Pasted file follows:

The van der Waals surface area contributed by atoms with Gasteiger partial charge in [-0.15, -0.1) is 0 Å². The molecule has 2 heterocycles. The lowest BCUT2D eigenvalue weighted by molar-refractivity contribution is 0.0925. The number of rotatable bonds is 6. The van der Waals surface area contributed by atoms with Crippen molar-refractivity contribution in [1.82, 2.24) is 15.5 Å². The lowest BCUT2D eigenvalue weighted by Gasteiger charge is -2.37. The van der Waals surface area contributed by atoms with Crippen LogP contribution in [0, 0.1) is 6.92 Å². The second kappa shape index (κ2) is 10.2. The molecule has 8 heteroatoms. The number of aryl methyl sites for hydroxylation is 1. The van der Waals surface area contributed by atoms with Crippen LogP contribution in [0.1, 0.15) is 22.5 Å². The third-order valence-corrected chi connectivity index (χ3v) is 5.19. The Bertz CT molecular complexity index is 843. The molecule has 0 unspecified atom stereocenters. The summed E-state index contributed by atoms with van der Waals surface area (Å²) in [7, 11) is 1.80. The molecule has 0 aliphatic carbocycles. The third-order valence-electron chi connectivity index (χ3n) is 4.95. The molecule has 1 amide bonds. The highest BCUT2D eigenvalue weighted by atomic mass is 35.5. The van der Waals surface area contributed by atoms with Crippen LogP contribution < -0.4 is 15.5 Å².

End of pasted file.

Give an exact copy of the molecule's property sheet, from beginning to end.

The van der Waals surface area contributed by atoms with Gasteiger partial charge in [-0.15, -0.1) is 0 Å². The molecule has 2 heterocycles. The lowest BCUT2D eigenvalue weighted by molar-refractivity contribution is 0.0925. The number of rotatable bonds is 6. The van der Waals surface area contributed by atoms with Crippen molar-refractivity contribution in [1.82, 2.24) is 15.5 Å². The lowest BCUT2D eigenvalue weighted by Gasteiger charge is -2.37. The van der Waals surface area contributed by atoms with Crippen LogP contribution in [0, 0.1) is 6.92 Å². The second kappa shape index (κ2) is 10.2. The molecule has 8 heteroatoms. The number of aryl methyl sites for hydroxylation is 1. The van der Waals surface area contributed by atoms with Crippen LogP contribution in [0.1, 0.15) is 22.5 Å². The third-order valence-corrected chi connectivity index (χ3v) is 5.19. The Bertz CT molecular complexity index is 843. The molecule has 0 unspecified atom stereocenters. The summed E-state index contributed by atoms with van der Waals surface area (Å²) in [7, 11) is 1.80. The molecule has 0 aliphatic carbocycles. The third-order valence-electron chi connectivity index (χ3n) is 4.95. The molecule has 1 amide bonds. The highest BCUT2D eigenvalue weighted by atomic mass is 35.5. The van der Waals surface area contributed by atoms with Crippen LogP contribution < -0.4 is 15.5 Å².